- A new proposal to restrict corporate buybacks is treating the symptom instead of the cause, says economist Diane Swonk.
- The issue is really about why companies aren't investing, she says.
- Swonk believes the plan could result in companies shutting down in the U.S.
A new proposal to restrict corporate buybacks is treating the symptom instead of the cause — and could result in companies shutting down in the U.S., economist Diane Swonk told CNBC on Monday.
Senate Minority Leader Chuck Schumer of New York and Sen. Bernie Sanders, an independent from Vermont, outlined their plan in a New York Times op-ed on Sunday. They want to prevent companies from buying back their own shares unless they pay workers at least $15 an hour and offer health benefits and paid time off.
Swonk said those preconditions aren't a good thing.
"It is treating the wrong problem," the chief economist at Grant Thornton said on "Closing Bell."
"Once you start doing this you are going to start closing down companies in the U.S. and having them go elsewhere even more so."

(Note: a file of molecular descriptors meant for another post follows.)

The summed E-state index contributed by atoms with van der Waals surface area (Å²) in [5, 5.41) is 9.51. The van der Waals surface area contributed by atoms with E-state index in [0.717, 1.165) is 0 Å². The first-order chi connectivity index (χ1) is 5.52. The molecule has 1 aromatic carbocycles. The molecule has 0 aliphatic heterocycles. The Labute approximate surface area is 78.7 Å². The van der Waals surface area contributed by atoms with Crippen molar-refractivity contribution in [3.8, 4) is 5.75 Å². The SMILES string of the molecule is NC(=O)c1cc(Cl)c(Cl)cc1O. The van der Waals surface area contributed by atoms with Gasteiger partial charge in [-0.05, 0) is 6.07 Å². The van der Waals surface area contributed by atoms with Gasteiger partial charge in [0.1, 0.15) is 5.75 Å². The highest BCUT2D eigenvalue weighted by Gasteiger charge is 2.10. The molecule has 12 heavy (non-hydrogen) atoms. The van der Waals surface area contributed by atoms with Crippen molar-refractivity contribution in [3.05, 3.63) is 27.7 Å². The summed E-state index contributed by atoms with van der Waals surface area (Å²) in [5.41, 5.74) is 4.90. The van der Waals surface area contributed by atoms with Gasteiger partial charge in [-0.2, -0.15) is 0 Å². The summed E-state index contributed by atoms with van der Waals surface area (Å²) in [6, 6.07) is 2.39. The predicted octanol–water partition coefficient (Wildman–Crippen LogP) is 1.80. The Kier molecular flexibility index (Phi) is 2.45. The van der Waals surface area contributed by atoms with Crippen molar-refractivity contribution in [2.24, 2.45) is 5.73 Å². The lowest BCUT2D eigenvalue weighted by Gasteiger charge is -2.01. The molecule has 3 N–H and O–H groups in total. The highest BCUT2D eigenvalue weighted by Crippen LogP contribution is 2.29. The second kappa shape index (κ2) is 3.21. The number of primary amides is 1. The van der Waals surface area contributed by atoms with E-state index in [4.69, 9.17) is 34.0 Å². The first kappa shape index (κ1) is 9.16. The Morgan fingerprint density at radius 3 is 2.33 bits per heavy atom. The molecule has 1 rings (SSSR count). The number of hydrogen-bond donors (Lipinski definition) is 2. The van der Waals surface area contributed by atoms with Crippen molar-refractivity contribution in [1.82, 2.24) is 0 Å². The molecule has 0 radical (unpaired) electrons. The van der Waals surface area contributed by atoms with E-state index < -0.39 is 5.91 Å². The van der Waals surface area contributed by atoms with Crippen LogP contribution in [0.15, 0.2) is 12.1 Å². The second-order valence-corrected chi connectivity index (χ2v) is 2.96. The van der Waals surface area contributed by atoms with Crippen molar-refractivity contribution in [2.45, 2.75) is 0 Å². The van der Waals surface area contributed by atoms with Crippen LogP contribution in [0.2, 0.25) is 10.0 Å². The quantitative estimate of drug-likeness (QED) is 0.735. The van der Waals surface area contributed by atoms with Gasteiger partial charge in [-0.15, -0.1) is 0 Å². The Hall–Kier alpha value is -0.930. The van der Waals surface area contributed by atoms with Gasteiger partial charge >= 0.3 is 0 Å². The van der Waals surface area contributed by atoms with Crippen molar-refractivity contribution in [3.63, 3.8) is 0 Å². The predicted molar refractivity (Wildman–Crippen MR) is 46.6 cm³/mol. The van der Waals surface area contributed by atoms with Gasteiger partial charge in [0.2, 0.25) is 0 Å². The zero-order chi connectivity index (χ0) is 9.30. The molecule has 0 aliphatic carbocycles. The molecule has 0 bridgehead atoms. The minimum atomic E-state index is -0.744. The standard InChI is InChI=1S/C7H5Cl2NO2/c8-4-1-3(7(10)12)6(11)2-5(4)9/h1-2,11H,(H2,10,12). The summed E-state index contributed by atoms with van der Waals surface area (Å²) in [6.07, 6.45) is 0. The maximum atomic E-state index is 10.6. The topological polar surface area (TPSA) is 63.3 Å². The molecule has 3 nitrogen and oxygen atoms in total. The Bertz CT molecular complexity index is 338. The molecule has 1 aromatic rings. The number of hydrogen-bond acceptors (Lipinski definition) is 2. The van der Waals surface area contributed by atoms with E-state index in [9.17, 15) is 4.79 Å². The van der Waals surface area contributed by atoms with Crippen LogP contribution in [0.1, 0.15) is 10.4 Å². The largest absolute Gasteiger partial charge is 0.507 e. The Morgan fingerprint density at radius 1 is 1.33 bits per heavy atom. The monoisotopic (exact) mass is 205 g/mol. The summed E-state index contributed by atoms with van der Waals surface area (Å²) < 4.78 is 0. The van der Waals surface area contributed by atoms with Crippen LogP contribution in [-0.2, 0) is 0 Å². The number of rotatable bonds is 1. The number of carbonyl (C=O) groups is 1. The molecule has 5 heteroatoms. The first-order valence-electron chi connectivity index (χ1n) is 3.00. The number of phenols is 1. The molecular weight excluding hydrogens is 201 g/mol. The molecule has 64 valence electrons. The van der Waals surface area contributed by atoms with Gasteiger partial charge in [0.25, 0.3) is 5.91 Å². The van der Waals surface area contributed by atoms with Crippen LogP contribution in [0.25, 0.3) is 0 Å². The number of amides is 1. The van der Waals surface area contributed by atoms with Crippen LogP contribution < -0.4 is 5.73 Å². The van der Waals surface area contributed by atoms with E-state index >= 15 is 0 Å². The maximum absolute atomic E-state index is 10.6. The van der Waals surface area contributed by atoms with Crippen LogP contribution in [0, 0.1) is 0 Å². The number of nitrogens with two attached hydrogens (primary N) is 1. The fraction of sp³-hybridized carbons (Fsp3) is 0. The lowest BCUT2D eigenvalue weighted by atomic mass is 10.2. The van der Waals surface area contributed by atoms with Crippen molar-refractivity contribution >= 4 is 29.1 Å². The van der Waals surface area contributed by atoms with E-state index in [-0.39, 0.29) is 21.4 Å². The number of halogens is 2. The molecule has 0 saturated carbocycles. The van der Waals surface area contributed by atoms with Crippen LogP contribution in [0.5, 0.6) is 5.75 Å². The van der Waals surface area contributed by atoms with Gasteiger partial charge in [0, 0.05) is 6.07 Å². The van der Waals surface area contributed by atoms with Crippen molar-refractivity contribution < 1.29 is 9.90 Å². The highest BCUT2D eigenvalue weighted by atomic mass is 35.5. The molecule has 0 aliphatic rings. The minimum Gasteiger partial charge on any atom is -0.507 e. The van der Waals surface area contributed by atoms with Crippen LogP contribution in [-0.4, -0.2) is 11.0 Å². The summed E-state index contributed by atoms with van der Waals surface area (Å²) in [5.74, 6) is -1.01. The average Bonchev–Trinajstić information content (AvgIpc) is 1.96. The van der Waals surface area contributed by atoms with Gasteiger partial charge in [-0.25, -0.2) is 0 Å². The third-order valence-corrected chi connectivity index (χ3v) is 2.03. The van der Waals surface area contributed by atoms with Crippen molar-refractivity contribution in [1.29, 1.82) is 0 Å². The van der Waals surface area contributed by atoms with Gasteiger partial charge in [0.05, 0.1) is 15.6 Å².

Last year, more than $1 trillion in buybacks were announced by large companies, who had a lot of extra cash to spend after the late-2017 corporate tax cut. The senators argued those buybacks were made instead of investing in employee pay and equipment, and said some even laid off workers while still buying back billions of dollars of shares.
Companies are repurchasing their stock because they aren't able to do anything else with their money — and that's the fundamental issue, Swonk said.
"Why are companies not investing? One of the reasons they aren't is because the political dysfunction of Washington," she said. "They are very uncertain and walking on eggshells in what should be a very good economy."
Brian Brenberg, chair of the program in business and finance at The King's College in New York, is wholeheartedly against Sanders and Schumer's plan. He called it "completely ridiculous" and a "destructive idea" Monday on "Closing Bell."
He's believes share buybacks are ultimately good for the economy.
"If companies don't have good ideas about where to spend their money than they should give it back to investors and that money gets channeled to companies that have growth ideas," Brenberg argued.
Representatives for Sanders and Schumer did not immediately respond to requests for comment.
— CNBC's Liz Moyer contributed to this report.